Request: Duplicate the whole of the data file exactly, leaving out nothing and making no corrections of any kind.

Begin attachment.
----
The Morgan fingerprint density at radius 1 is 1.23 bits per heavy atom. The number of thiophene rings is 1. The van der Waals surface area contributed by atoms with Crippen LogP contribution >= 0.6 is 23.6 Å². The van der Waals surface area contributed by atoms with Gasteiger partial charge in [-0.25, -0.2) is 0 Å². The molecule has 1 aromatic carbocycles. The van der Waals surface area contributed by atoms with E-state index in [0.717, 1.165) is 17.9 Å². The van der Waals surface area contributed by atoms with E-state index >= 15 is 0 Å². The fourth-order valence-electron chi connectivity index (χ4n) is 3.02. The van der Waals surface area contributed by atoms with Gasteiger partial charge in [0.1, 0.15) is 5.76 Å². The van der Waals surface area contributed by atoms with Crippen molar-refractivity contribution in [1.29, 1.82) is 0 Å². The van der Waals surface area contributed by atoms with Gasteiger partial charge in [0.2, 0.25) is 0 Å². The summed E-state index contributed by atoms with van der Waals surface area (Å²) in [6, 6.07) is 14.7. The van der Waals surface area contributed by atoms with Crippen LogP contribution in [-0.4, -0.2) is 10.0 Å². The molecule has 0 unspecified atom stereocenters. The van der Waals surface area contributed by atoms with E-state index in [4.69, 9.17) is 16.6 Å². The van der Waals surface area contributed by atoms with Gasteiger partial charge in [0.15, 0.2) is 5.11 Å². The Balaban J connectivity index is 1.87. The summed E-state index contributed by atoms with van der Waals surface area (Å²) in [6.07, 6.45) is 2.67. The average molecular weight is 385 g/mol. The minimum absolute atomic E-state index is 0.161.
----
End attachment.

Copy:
The Morgan fingerprint density at radius 1 is 1.23 bits per heavy atom. The number of thiophene rings is 1. The van der Waals surface area contributed by atoms with Crippen LogP contribution >= 0.6 is 23.6 Å². The van der Waals surface area contributed by atoms with Gasteiger partial charge in [-0.25, -0.2) is 0 Å². The molecule has 1 aromatic carbocycles. The van der Waals surface area contributed by atoms with E-state index in [0.717, 1.165) is 17.9 Å². The van der Waals surface area contributed by atoms with E-state index >= 15 is 0 Å². The fourth-order valence-electron chi connectivity index (χ4n) is 3.02. The van der Waals surface area contributed by atoms with Gasteiger partial charge in [0.1, 0.15) is 5.76 Å². The van der Waals surface area contributed by atoms with Crippen molar-refractivity contribution in [1.29, 1.82) is 0 Å². The van der Waals surface area contributed by atoms with Gasteiger partial charge in [0.2, 0.25) is 0 Å². The summed E-state index contributed by atoms with van der Waals surface area (Å²) in [6, 6.07) is 14.7. The van der Waals surface area contributed by atoms with Crippen LogP contribution in [-0.4, -0.2) is 10.0 Å². The molecule has 0 unspecified atom stereocenters. The van der Waals surface area contributed by atoms with E-state index in [4.69, 9.17) is 16.6 Å². The van der Waals surface area contributed by atoms with Gasteiger partial charge in [0.15, 0.2) is 5.11 Å². The Balaban J connectivity index is 1.87. The summed E-state index contributed by atoms with van der Waals surface area (Å²) in [6.07, 6.45) is 2.67. The average molecular weight is 385 g/mol. The minimum absolute atomic E-state index is 0.161.